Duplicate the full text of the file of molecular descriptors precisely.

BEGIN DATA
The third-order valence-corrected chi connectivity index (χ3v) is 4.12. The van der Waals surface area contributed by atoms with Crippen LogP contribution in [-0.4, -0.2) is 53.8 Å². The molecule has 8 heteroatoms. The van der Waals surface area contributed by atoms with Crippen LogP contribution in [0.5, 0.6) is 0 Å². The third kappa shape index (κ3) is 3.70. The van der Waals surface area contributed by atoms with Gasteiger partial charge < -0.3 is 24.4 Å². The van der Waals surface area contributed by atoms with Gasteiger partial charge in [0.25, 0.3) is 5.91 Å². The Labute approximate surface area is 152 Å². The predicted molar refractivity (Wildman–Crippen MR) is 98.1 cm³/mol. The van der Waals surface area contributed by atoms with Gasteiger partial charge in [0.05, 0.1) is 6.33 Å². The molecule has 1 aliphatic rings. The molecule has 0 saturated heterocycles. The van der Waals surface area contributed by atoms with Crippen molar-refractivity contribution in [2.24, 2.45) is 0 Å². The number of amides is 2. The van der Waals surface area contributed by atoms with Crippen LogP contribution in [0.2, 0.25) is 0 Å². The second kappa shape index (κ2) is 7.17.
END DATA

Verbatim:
The third-order valence-corrected chi connectivity index (χ3v) is 4.12. The van der Waals surface area contributed by atoms with Crippen LogP contribution in [-0.4, -0.2) is 53.8 Å². The molecule has 8 heteroatoms. The van der Waals surface area contributed by atoms with Crippen LogP contribution in [0.5, 0.6) is 0 Å². The third kappa shape index (κ3) is 3.70. The van der Waals surface area contributed by atoms with Gasteiger partial charge < -0.3 is 24.4 Å². The van der Waals surface area contributed by atoms with Gasteiger partial charge in [0.25, 0.3) is 5.91 Å². The Labute approximate surface area is 152 Å². The predicted molar refractivity (Wildman–Crippen MR) is 98.1 cm³/mol. The van der Waals surface area contributed by atoms with Gasteiger partial charge in [0.05, 0.1) is 6.33 Å². The molecule has 1 aliphatic rings. The molecule has 0 saturated heterocycles. The van der Waals surface area contributed by atoms with Crippen molar-refractivity contribution in [2.24, 2.45) is 0 Å². The number of amides is 2. The van der Waals surface area contributed by atoms with Crippen LogP contribution in [0.2, 0.25) is 0 Å². The second kappa shape index (κ2) is 7.17.